It’s for this reason that even as individuals within the party begin to jostle to occupy the seat of the National Chairman of the APC, the party must ensure justice and fairness within its fold, which are basic requirements that would further solidify the alliance ahead of the 2023 general election. And that this justice and fairness means that as President Buhari leaves office, his party, the CPC, should be compensated with the position of the National Chairman of the party.

In order to balance the political equation within the ruling APC, the CPC, which is yet to produce the National Chairman of the party, should be given the chance to do so during the next national convention of the party.

What remains, is for the CPC to also look inward with a view to identifying a credible candidate it will present who has all the required competences to occupy the position of the National Chairman of the APC.

In this respect, the CPC may not need to look far. First, the CPC must look to where the party had a stake prior to the merger in 2013. Before the merger that produced the APC, the CPC controlled only one state in the country, Nasarawa State, under the leadership of Senator Umaru Tanko Al-makura.

It was Nasarawa State that provided the platform for the CPC to enter into the alliance, which led to the eventual victory at the 2015 presidential election, which saw President Buhari emerging victorious.

Then governor Umaru Tanko Al-makura weathered the storm, to defeat his erstwhile opponent, the then incumbent governor of Nasarawa State, the late Alhaji Aliyu Akwe Doma of blessed memory, to bring the CPC to limelight.

This was at a time that even Katsina State, the home state of President Muhammadu Buhari, founder and later presidential candidate of the party, lost the election to the opposition PDP.

It was no mean feat, coming from a relatively obscure political party then, for Senator Al-makura to brave the political intimidation and persecution by the then ruling PDP, to fly high the flag of the CPC and to berth the party on the political shores of the country.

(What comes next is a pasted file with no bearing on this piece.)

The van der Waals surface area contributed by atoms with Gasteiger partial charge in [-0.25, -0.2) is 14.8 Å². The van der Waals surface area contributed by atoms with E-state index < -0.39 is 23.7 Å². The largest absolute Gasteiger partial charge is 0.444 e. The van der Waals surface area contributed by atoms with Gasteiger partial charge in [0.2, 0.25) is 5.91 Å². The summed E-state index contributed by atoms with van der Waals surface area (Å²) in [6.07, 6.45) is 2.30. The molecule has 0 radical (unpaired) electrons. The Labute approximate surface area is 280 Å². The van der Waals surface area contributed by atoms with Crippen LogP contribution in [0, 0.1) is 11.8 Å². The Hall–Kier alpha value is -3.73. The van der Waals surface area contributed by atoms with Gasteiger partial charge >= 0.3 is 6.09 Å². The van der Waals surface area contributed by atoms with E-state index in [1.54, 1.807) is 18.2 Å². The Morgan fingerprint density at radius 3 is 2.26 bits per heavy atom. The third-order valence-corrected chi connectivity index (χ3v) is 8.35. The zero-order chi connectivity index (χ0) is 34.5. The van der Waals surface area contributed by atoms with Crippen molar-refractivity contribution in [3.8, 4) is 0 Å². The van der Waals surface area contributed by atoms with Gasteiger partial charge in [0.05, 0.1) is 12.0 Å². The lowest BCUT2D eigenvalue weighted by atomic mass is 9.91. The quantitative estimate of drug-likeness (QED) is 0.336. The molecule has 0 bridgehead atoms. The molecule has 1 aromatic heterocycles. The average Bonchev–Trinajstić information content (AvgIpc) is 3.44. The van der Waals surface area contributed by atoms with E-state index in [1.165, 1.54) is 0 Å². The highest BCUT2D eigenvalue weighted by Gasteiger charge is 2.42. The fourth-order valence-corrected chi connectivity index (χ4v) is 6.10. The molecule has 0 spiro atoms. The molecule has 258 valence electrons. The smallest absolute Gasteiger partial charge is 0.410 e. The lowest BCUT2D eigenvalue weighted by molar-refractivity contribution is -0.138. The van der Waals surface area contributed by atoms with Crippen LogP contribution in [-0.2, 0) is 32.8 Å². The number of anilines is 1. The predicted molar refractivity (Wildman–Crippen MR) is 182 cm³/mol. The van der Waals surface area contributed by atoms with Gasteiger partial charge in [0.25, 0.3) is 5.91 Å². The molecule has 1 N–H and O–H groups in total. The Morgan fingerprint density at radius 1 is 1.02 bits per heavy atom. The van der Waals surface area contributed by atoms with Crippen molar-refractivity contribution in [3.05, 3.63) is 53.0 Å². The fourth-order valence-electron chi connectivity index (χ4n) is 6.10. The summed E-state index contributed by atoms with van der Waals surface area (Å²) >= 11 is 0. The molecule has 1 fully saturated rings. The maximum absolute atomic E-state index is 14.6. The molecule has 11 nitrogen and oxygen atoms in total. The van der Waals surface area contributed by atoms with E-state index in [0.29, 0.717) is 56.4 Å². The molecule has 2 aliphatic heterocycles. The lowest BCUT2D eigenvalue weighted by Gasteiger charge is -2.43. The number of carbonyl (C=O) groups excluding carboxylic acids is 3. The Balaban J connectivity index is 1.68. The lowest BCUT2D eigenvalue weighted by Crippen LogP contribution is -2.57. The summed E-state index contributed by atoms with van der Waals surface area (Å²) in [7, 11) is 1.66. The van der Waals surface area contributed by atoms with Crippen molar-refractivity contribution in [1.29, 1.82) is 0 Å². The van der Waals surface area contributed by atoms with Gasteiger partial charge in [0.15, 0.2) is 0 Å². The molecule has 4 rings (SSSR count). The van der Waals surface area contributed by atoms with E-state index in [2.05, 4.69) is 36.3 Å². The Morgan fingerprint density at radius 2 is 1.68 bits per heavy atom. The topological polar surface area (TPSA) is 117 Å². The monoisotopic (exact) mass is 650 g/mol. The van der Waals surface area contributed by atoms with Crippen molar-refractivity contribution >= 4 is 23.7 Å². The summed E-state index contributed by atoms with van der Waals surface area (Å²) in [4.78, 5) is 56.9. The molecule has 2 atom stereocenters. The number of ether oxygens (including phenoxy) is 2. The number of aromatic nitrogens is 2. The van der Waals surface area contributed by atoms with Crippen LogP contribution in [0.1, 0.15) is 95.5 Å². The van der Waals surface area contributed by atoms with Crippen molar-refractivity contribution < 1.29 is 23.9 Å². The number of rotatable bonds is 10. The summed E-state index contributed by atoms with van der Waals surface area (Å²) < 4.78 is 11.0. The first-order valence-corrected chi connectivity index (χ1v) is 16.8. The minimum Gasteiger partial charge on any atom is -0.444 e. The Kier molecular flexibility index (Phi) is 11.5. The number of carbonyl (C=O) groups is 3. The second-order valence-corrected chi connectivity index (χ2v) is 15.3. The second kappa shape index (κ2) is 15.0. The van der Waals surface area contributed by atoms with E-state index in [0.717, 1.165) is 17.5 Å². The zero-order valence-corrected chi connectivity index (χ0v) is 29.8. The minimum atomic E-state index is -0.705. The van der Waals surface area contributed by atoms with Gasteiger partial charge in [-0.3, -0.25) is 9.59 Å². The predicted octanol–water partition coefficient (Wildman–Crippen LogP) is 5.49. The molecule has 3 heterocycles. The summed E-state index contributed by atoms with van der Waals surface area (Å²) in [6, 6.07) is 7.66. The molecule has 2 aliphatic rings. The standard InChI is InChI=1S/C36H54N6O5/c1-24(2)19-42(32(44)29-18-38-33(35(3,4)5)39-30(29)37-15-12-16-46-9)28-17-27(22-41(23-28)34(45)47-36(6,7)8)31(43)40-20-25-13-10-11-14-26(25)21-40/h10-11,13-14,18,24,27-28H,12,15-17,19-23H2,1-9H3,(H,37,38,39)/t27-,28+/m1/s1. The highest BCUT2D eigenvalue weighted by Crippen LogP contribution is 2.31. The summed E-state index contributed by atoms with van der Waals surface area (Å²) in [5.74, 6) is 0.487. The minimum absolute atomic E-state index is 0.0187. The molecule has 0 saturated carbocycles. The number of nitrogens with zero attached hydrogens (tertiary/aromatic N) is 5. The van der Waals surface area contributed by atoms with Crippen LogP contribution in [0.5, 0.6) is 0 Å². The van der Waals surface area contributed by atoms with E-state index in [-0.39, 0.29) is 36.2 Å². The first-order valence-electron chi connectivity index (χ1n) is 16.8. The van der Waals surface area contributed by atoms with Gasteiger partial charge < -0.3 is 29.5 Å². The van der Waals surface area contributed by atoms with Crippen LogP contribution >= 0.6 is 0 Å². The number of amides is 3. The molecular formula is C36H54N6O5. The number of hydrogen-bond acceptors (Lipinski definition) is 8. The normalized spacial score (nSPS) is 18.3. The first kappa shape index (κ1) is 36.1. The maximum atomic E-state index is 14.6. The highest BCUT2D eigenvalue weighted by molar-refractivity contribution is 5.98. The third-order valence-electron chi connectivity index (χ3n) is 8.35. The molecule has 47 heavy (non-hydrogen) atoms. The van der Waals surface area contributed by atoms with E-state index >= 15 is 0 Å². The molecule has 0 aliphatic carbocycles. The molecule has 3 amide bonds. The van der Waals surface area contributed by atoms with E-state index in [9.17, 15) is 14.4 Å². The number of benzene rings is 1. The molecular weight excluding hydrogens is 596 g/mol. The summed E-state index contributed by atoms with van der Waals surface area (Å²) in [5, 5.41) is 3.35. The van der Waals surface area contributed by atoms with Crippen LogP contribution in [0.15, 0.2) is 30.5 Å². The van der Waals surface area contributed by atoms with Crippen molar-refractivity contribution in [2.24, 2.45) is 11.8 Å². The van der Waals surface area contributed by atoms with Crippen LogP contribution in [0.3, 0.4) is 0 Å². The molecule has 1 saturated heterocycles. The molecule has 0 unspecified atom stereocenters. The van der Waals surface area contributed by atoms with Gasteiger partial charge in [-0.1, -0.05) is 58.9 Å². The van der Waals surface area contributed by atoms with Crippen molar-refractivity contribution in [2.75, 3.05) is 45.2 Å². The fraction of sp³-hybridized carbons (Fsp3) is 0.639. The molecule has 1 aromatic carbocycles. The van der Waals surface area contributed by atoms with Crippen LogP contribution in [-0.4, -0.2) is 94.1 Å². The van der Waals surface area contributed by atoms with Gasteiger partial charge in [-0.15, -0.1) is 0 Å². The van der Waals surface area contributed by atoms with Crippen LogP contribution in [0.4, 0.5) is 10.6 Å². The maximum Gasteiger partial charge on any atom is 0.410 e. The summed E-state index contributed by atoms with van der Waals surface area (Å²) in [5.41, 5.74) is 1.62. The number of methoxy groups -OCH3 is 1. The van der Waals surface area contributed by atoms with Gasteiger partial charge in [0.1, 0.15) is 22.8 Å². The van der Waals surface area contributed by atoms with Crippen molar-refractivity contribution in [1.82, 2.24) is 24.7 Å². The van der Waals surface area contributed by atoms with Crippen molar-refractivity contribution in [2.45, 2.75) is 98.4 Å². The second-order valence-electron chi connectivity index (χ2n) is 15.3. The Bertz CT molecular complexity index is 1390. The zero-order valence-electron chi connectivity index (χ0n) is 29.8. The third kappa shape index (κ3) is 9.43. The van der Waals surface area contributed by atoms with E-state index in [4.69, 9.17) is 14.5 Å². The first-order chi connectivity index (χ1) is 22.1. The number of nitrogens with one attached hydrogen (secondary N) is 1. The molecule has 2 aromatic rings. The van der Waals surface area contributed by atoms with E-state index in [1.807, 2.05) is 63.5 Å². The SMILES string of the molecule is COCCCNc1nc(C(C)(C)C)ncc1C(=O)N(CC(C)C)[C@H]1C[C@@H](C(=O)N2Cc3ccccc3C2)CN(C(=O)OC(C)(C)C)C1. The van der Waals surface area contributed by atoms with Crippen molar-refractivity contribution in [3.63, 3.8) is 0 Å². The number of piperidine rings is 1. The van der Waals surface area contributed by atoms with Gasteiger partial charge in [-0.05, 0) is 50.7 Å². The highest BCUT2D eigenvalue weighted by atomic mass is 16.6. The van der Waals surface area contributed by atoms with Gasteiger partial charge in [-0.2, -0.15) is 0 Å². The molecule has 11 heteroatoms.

Then again, Nasarawa State comes from the North Central geopolitical zone, which has been largely marginalized in terms of sharing political offices at the national level, but for the arrival of President Buhari on the scene.

Senator Al-makura was indeed the political gladiator that provided President Buhari the platform to join the alliance leading to the formation of the APC, which culminated in the electoral victory of 2015.

After serving two terms, Al-makura was elected into the Senate of the National Assembly to represent his Nasarawa South Senatorial district, where he is presently the Chairman Senate Committee on Solid Minerals, as well as belonging to several other committees.

Not only that, unlike any other likely candidate from the zone, Senator Al-makura has played and will continue to play critical role in the party, especially as the national secretariat of the party continue to saddle him with responsibilities at the national level.

Recall that Senator Al-makura chaired the Committee on the 2018 Ekiti State APC governorship primary election, where he successfully delivered on his assignment, as well as the chairman, Post Primaries Peace and Reconciliation Committee of the party for the North East region, where the former governor successfully reconciled aggrieved party members in the wake of the 2019 party primaries.

Senator Al-makura remains a close ally of the President and continues to play critical role uniting the APC and projecting its cause.

Thus, as the APC searches for its next national chairman, it’s imperative that the party takes into cognizance, the underlying matrix represented by both the internal party arrangement, as well as the critical role Nasarawa State and Senator Al-makura played leading to the formation of the party and the eventual political victory back in 2015.